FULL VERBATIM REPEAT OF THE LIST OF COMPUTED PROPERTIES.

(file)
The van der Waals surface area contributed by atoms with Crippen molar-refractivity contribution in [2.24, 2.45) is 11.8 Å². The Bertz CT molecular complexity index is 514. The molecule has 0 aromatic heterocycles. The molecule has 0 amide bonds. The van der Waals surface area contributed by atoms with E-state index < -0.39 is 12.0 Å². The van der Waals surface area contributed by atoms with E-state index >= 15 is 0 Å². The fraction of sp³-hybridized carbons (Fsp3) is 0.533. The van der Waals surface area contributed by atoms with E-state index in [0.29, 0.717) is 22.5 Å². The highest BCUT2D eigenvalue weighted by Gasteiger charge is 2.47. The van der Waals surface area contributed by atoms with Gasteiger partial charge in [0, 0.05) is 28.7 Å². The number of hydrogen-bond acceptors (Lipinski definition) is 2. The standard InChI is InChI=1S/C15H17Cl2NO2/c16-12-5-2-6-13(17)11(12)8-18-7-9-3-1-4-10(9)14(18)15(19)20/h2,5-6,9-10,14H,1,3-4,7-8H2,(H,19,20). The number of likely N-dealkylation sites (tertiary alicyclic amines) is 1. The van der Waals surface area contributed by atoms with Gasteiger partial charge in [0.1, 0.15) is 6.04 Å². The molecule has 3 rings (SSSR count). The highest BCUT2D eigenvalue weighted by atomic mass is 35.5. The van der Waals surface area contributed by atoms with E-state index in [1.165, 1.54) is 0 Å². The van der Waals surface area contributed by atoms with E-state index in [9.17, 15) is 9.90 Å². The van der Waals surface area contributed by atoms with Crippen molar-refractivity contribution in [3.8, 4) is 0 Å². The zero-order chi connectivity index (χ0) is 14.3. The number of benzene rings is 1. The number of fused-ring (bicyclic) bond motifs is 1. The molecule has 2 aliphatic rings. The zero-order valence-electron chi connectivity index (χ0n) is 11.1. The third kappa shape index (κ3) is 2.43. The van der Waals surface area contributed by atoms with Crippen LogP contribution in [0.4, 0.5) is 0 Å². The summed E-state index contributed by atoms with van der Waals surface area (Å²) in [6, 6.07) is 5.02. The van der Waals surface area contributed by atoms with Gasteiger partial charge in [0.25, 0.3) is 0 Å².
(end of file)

The van der Waals surface area contributed by atoms with Crippen molar-refractivity contribution in [2.24, 2.45) is 11.8 Å². The Bertz CT molecular complexity index is 514. The molecule has 0 aromatic heterocycles. The molecule has 0 amide bonds. The van der Waals surface area contributed by atoms with E-state index < -0.39 is 12.0 Å². The van der Waals surface area contributed by atoms with E-state index >= 15 is 0 Å². The fraction of sp³-hybridized carbons (Fsp3) is 0.533. The van der Waals surface area contributed by atoms with E-state index in [0.29, 0.717) is 22.5 Å². The highest BCUT2D eigenvalue weighted by Gasteiger charge is 2.47. The van der Waals surface area contributed by atoms with Gasteiger partial charge in [0, 0.05) is 28.7 Å². The number of hydrogen-bond acceptors (Lipinski definition) is 2. The standard InChI is InChI=1S/C15H17Cl2NO2/c16-12-5-2-6-13(17)11(12)8-18-7-9-3-1-4-10(9)14(18)15(19)20/h2,5-6,9-10,14H,1,3-4,7-8H2,(H,19,20). The number of likely N-dealkylation sites (tertiary alicyclic amines) is 1. The van der Waals surface area contributed by atoms with Gasteiger partial charge in [0.1, 0.15) is 6.04 Å². The molecule has 3 rings (SSSR count). The highest BCUT2D eigenvalue weighted by atomic mass is 35.5. The van der Waals surface area contributed by atoms with E-state index in [1.165, 1.54) is 0 Å². The van der Waals surface area contributed by atoms with E-state index in [9.17, 15) is 9.90 Å². The van der Waals surface area contributed by atoms with Crippen molar-refractivity contribution in [3.8, 4) is 0 Å². The zero-order chi connectivity index (χ0) is 14.3. The number of benzene rings is 1. The number of fused-ring (bicyclic) bond motifs is 1. The molecule has 2 aliphatic rings. The zero-order valence-electron chi connectivity index (χ0n) is 11.1. The third kappa shape index (κ3) is 2.43. The van der Waals surface area contributed by atoms with Crippen LogP contribution in [0.4, 0.5) is 0 Å². The summed E-state index contributed by atoms with van der Waals surface area (Å²) in [6, 6.07) is 5.02. The van der Waals surface area contributed by atoms with Gasteiger partial charge in [0.25, 0.3) is 0 Å².